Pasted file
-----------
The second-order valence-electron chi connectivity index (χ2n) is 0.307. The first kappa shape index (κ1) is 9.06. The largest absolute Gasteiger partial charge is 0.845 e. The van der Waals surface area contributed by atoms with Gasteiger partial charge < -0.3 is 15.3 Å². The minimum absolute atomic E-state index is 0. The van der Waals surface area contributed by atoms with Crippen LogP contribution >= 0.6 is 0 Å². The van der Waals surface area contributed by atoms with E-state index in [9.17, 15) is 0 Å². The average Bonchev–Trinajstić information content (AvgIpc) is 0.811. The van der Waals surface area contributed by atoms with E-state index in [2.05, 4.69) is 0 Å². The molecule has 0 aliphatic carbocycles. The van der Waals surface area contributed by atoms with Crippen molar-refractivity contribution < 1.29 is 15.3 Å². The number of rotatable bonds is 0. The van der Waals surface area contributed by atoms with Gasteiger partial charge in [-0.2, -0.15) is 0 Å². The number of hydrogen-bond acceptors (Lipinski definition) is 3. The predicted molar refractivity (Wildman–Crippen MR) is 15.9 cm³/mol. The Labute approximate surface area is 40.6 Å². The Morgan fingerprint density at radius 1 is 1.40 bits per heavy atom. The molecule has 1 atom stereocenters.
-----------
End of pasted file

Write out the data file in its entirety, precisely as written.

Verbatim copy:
The second-order valence-electron chi connectivity index (χ2n) is 0.307. The first kappa shape index (κ1) is 9.06. The largest absolute Gasteiger partial charge is 0.845 e. The van der Waals surface area contributed by atoms with Gasteiger partial charge < -0.3 is 15.3 Å². The minimum absolute atomic E-state index is 0. The van der Waals surface area contributed by atoms with Crippen LogP contribution >= 0.6 is 0 Å². The van der Waals surface area contributed by atoms with E-state index in [9.17, 15) is 0 Å². The average Bonchev–Trinajstić information content (AvgIpc) is 0.811. The van der Waals surface area contributed by atoms with E-state index in [2.05, 4.69) is 0 Å². The molecule has 0 aliphatic carbocycles. The van der Waals surface area contributed by atoms with Crippen molar-refractivity contribution < 1.29 is 15.3 Å². The number of rotatable bonds is 0. The van der Waals surface area contributed by atoms with Gasteiger partial charge in [-0.2, -0.15) is 0 Å². The number of hydrogen-bond acceptors (Lipinski definition) is 3. The predicted molar refractivity (Wildman–Crippen MR) is 15.9 cm³/mol. The Labute approximate surface area is 40.6 Å². The Morgan fingerprint density at radius 1 is 1.40 bits per heavy atom. The molecule has 1 atom stereocenters.